July 4th is a good time to reflect on freedom. Not just the Bill of Rights variety, but freedom in the workplace and in our own jobs.
Despite wide misconception, the U.S. Constitution does not apply to private workplaces. The Constitution outlines the rights and powers of government, as well as the rights of citizens in dealing with that government. It has almost nothing to do with how your workplace runs or your rights at work.
So many lawmakers confuse the issue, for example, by saying the Second Amendment right to bear arms means employees should be allowed to bring guns to work in their cars. The Second Amendment does not apply in private workplaces! Similarly, there is no Constitutional right to free speech, to a property interest in your job, to privacy or to freedom of/from religion at work. (There are specific exceptions in governmental workplaces and by statute.)
Now that the Constitution is out of the way as a private workplace issue, what does freedom really mean at work?
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You cannot talk seriously about freedom without accountability. Accountability is the price extracted by private business in return for promised rewards.
Accountability to effort, values, goals, successes, failures ... the workplace requires accountability for every freedom granted.
Accountability is the primary difference between how typical governments function and how successful businesses function. A politician might be accountable to some extent at the ballot box, but gerrymandering softens that possibility. Think about how often government looks hard at the effectiveness of a program or funding stream and truly holds the people and that stream accountable.
Sure, it happens, but not regularly. In fact, it can be said that if an entity is not allowed to fail economically, it is destined to fail in its ultimate goals. The cushion provided by guaranteed financial continuation is the root of failure.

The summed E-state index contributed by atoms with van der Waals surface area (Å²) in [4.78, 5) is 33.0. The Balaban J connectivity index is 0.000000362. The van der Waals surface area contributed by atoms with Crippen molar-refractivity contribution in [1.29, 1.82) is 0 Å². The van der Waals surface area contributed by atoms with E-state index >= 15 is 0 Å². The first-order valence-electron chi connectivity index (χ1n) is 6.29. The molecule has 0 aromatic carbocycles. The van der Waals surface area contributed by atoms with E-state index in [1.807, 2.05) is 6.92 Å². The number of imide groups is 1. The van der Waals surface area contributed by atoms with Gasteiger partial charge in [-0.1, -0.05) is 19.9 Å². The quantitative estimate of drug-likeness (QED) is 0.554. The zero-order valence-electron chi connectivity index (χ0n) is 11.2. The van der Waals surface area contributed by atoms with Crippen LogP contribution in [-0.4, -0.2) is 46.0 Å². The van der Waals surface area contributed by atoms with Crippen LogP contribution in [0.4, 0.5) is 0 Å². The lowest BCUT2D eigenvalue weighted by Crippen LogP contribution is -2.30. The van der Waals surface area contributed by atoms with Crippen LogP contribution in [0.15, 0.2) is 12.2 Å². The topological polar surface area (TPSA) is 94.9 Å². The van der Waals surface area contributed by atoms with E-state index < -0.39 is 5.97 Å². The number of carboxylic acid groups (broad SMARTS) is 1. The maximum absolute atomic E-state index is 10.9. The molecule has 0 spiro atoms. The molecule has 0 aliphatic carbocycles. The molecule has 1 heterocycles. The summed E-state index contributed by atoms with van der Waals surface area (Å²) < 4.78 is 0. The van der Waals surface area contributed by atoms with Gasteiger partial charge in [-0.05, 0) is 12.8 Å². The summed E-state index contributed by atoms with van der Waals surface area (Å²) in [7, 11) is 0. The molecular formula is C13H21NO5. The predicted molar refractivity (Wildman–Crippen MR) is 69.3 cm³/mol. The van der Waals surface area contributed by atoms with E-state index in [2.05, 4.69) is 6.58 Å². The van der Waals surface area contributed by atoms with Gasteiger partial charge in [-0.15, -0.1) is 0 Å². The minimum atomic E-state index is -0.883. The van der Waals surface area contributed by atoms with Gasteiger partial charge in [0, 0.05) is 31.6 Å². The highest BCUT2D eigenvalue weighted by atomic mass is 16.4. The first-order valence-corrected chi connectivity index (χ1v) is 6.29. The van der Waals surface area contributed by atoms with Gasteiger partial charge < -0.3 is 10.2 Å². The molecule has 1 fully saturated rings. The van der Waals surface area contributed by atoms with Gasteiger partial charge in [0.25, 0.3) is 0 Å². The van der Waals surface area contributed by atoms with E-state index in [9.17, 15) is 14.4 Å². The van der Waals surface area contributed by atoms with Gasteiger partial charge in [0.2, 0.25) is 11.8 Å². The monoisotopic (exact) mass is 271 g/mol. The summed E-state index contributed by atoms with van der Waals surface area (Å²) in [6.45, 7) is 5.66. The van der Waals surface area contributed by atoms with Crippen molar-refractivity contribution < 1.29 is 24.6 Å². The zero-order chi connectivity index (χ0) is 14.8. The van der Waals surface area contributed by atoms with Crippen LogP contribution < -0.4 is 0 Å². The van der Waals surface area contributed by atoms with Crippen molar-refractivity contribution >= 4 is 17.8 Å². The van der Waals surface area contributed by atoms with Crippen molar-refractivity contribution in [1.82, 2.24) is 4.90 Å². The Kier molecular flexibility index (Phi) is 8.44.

View accountability at work as the best way we have to reduce business failure and meet market demands. Look at individual goals and long-term objectives as necessary immunization from complacency. See discomfort and frustration during the journey as evidence your organization understands no business is pre-ordained to long-term success.
People who welcome accountability get more responsibility. Those who handle responsibility get more autonomy. Jobs that include autonomy and responsibility are more interesting and ultimately more rewarding.
Six out of ten times, when a person fails in a role, they fail because they handle freedom poorly. When no one was watching, when no one was nagging, when no one provided tough feedback, when feedback was ignored ... the freedom to rock along led to job demise.
The U.S. Constitution does a good job of protecting us from our government. It guarantees us all important freedoms, bestowed through the accident of birth and the sacrifices of many.
Workplace freedoms are not birthrights. They are accountability challenges for most and traps for some. Are you handling your workplace freedoms in responsible ways?
Bruce Clarke, J.D., is CEO of CAI, helping more than 1,000 North Carolina employers maximize employee engagement and minimize employer liability. For more information, visit www.capital.org.